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New Evidence Supports Cosmic Impact Theory

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Quasar
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« on: June 30, 2012, 04:38:11 pm »


New Evidence Supports Cosmic Impact Theory
by Archaeorama News on Jun 13, 2012 • 18:57 6 Comments



melt-glass
    Melt glass known as trinitite formed at the ground surface from the melting of sediments and rocks by the very high temperatures of the Trinity nuclear airburst in New Mexico in 1945.  This material is very similar to the glassy melt materials now reported from the cosmic impact YDB layer. Credit: UCSB

Melt-glass material found in sedimentary rocks at sites around the world has provided new evidence for an extraterrestrial impact about 13,000 years ago, says a new study published in the current issue of the Proceedings of the National Academy of Sciences.

According to an international team of researchers that includes James Kennett, professor of earth science at UC Santa Barbara, the material, found in  Pennsylvania, South Carolina, and Syria, was formed at temperatures of 1,700 to 2,200 degrees Celsius (3,100 to 3,600 degrees Fahrenheit), and is the result of a cosmic body impacting Earth.

These new data strongly support the controversial Younger Dryas Boundary (YDB) hypothesis, which proposes that a cosmic impact occurred 12,900 years ago at the onset of an unusual cold climatic period called the Younger Dryas.

The episode occurred at or close to the time of major extinction of the North American megafauna, including mammoths and giant ground sloths; and the disappearance of the prehistoric and widely distributed Clovis culture.

Morphological and geochemical evidence of the melt-glass confirms that the material is not cosmic, volcanic, or of human-made origin.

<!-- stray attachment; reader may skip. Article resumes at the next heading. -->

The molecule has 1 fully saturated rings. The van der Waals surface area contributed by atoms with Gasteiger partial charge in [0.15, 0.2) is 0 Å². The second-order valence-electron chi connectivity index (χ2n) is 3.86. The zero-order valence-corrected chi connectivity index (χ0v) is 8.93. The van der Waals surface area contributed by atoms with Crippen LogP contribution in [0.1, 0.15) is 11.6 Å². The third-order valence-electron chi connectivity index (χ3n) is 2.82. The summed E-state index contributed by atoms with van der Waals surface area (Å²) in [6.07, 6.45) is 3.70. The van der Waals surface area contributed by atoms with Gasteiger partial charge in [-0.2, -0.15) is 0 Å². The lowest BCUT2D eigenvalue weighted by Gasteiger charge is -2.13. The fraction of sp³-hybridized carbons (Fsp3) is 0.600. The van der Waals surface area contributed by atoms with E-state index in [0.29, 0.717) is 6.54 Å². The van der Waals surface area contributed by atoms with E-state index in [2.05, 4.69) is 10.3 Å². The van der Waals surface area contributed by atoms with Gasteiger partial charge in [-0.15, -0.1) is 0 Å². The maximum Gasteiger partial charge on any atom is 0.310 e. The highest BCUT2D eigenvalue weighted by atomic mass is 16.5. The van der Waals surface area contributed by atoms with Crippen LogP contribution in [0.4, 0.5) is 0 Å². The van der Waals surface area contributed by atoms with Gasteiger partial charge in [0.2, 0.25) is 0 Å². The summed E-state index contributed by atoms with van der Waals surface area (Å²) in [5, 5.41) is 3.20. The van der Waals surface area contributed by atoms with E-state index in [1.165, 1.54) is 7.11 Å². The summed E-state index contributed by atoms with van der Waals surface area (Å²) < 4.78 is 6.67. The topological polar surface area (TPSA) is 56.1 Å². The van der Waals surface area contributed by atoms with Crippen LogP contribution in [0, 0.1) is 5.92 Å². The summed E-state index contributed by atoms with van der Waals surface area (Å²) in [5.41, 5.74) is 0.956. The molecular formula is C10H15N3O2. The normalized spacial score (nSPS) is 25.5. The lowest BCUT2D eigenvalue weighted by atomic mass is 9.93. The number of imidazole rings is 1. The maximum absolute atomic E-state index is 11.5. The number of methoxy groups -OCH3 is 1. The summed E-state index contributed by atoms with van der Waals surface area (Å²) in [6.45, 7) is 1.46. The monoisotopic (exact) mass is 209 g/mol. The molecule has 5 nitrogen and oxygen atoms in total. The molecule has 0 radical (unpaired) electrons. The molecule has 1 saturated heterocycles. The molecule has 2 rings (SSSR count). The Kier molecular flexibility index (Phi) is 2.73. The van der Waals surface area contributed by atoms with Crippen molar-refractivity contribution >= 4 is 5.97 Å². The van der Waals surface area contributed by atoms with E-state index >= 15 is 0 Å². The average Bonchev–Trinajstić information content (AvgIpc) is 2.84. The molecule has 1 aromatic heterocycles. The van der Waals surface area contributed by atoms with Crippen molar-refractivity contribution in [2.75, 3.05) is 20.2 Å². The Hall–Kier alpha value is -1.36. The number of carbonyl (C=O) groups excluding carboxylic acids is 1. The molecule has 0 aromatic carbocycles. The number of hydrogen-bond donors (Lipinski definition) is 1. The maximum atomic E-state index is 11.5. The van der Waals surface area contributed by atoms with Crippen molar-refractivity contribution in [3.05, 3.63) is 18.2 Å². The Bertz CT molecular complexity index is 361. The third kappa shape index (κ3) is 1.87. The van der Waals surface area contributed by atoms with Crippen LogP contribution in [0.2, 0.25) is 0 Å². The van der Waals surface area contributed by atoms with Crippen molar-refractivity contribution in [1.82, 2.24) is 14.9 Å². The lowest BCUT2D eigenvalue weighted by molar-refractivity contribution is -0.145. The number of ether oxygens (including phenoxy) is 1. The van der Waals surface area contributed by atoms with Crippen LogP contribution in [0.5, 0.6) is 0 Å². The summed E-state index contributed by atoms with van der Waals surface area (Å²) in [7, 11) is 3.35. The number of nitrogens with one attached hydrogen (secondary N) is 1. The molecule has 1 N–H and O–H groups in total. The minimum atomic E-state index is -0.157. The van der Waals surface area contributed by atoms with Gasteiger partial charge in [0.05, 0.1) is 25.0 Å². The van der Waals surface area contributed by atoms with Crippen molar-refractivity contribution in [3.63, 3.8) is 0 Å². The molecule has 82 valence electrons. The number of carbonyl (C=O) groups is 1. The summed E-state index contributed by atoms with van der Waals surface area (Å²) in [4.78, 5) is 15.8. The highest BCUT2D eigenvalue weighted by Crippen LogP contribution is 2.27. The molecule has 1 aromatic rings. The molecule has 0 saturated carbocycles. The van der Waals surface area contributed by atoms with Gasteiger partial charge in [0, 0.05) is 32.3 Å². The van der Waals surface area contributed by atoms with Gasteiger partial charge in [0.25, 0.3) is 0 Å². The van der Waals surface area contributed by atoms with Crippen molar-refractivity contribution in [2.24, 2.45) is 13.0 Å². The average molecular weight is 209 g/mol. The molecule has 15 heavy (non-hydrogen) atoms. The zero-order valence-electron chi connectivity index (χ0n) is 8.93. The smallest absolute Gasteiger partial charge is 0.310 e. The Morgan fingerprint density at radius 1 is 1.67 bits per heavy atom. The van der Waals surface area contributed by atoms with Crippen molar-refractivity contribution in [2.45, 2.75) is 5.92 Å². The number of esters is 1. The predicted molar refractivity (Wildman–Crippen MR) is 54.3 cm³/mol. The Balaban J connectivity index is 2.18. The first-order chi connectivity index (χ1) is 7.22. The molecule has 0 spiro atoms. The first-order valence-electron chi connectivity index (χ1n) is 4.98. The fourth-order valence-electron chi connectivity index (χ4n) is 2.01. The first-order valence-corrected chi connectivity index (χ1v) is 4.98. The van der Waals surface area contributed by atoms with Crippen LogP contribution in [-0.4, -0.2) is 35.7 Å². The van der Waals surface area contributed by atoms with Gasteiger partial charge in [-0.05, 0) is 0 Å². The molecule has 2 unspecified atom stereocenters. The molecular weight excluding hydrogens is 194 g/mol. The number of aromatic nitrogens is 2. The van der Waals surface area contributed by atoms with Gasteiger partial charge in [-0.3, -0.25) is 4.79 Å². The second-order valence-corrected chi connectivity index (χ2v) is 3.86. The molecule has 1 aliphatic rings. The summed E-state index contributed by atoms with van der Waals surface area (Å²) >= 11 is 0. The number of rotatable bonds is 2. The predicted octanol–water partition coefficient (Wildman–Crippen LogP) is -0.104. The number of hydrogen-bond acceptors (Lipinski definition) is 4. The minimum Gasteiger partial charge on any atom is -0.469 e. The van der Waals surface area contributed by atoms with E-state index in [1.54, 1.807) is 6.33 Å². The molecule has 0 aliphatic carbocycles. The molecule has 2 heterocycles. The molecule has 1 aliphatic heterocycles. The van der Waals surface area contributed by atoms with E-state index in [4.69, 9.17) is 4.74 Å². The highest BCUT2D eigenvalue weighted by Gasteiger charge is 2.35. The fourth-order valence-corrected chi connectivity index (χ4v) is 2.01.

“The very high temperature melt-glass appears identical to that produced in known cosmic impact events such as Meteor Crater in Arizona, and the Australasian tektite field,” said Kennett.

“The melt material also matches melt-glass produced by the Trinity nuclear airburst of 1945 in Socorro, New Mexico. The extreme temperatures required are equal to those of an atomic bomb blast, high enough to make sand melt and boil,” he said.
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Quasar
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« Reply #1 on: June 30, 2012, 04:38:41 pm »



Images of melted quartz from the YDB cosmic impact layer at Abu Hureyra, Syria, showing evidence of burst bubbles and flow textures that resulted from the melting and boiling of rock at very high temperatures. A: Light microscope image; B: scanning electron microscope image. Credit: UCSB
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« Reply #2 on: June 30, 2012, 04:39:06 pm »

The material evidence supporting the YDB cosmic impact hypothesis spans three continents, and covers nearly one-third of the planet, from California to Western Europe, and into the Middle East.

The discovery extends the range of evidence into Germany and Syria, the easternmost site yet identified in the northern hemisphere. The researchers have yet to identify a limit to the debris field of the impact.

“Because these three sites in North America and the Middle East are separated by 1,000 to 10,000 kilometers, there were most likely three or more major impact/airburst epicenters for the YDB impact event, likely caused by a swarm of cosmic objects that were fragments of either a meteorite or comet,” said Kennett.

He added that the archaeological site in Syria where the melt-glass material was found –– Abu Hureyra, in the Euphrates Valley –– is one of the few sites of its kind that record the transition from nomadic hunter-gatherers to farmer-hunters who live in permanent villages.

“Archeologists and anthropologists consider this area the ‘birthplace of agriculture,’ which occurred close to 12,900 years ago,” Kennett said.

“The presence of a thick charcoal layer in the ancient village in Syria indicates a major fire associated with the melt-glass and impact spherules 12,900 years ago. Evidence suggests that the effects on that settlement and its inhabitants would have been severe,” he said.

http://www.archaeorama.com/archaeology/cosmic-impact-theory/
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« Reply #3 on: June 30, 2012, 08:54:26 pm »

Meteorite Crater In Greenland Called World's Oldest, Biggest

Posted: 06/29/2012 5:45 pm Updated: 06/30/2012 9:31 am
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Meteorite Crater



By: Douglas Main, OurAmazingPlanet Staff Writer
Published: 06/29/2012 03:29 PM EDT on OurAmazingPlanet

A study of Greenland's rocks may have turned up something unexpected: the oldest and largest meteorite crater ever found on Earth.